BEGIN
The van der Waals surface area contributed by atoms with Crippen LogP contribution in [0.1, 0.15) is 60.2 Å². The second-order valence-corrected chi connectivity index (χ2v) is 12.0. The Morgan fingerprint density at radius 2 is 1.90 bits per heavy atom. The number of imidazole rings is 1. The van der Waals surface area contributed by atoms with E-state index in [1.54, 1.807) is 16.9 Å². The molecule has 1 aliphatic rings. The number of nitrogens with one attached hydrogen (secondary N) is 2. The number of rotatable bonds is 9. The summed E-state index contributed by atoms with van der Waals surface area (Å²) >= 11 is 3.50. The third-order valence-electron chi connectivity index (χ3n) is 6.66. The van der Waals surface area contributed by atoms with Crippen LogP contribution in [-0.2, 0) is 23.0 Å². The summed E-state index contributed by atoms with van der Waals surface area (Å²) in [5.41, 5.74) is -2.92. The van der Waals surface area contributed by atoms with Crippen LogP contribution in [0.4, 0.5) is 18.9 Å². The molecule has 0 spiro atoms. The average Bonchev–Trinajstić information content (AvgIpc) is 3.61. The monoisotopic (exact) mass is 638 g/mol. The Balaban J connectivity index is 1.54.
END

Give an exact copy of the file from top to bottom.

The van der Waals surface area contributed by atoms with Crippen LogP contribution in [0.1, 0.15) is 60.2 Å². The second-order valence-corrected chi connectivity index (χ2v) is 12.0. The Morgan fingerprint density at radius 2 is 1.90 bits per heavy atom. The number of imidazole rings is 1. The van der Waals surface area contributed by atoms with E-state index in [1.54, 1.807) is 16.9 Å². The molecule has 1 aliphatic rings. The number of nitrogens with one attached hydrogen (secondary N) is 2. The number of rotatable bonds is 9. The summed E-state index contributed by atoms with van der Waals surface area (Å²) >= 11 is 3.50. The third-order valence-electron chi connectivity index (χ3n) is 6.66. The van der Waals surface area contributed by atoms with Crippen LogP contribution in [-0.2, 0) is 23.0 Å². The summed E-state index contributed by atoms with van der Waals surface area (Å²) in [5.41, 5.74) is -2.92. The van der Waals surface area contributed by atoms with Crippen LogP contribution in [0.4, 0.5) is 18.9 Å². The molecule has 0 spiro atoms. The average Bonchev–Trinajstić information content (AvgIpc) is 3.61. The monoisotopic (exact) mass is 638 g/mol. The Balaban J connectivity index is 1.54.